Friday, December 12, 2008

Graham Green - The End of the Party

Peter Morton woke with a start to face the first light. Rain tapped against the glass. It was January the fifth.
He looked across a table on which a night-light had guttered into a pool of water, at the other bed.
Francis Morton was still asleep, and Peter lay down again with his eyes on his brother. It amused him to imagine it was himself whom he watched, the same hair, the same eyes, the same lips and line of cheek. But the thought palled, and the mind went back to the fact which lent the day importance. It was the fifth of January. He could hardly believe a year had passed since Mrs Henne-Falcon had given her last children's party.
Francis turned suddenly upon his back and threw an arm across his face, blocking his mouth. Peter's heart began to beat fast, not with pleasure now but with uneasiness. He sat up and called across the table, "Wake up." Francis's shoulders shook and he waved a clenched fist in the air, but his eyes remained closed. To Peter Morton the whole room seemed to darken, and he had the impression of a great bird swooping. He cried again, "Wake up," and once more there was silver light and the touch of rain on the windows.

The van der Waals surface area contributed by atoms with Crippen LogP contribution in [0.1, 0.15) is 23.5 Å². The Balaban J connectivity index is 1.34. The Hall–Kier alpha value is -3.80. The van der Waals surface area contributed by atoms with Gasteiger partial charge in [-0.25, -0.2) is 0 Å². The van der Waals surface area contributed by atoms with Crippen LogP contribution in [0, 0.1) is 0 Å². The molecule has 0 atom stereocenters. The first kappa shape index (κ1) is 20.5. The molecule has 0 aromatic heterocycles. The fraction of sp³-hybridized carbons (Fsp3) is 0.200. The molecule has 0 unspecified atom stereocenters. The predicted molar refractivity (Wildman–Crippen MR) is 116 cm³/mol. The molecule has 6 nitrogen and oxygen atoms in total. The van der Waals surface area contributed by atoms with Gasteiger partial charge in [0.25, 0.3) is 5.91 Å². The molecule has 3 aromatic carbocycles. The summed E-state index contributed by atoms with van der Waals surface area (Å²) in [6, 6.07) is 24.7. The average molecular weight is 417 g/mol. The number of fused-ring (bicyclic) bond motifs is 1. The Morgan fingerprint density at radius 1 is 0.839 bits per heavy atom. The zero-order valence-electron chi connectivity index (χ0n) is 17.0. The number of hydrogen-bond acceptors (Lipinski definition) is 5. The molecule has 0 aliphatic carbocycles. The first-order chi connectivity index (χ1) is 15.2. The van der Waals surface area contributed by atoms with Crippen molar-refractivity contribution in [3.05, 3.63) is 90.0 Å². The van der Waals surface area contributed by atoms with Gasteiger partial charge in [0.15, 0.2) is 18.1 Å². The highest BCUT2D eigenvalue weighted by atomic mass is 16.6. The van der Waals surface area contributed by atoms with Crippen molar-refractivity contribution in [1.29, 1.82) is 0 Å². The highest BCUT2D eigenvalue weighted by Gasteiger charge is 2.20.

Francis rubbed his eyes. "Did you call out?"' he asked.
"You are having a bad dream," Peter said. Already experience had taught him how far their minds reflected each other. But he was the elder, by a matter of minutes, and that brief extra interval of light, while his brother still struggled in pain and darkness, had given him self-reliance and an instinct of protection towards the other who was afraid of so many things.
"I dreamed that I was dead," Francis said.
"What was it like?"' Peter asked.
"I can't remember," Francis said.
"You dreamed of a big bird."
"Did I?"

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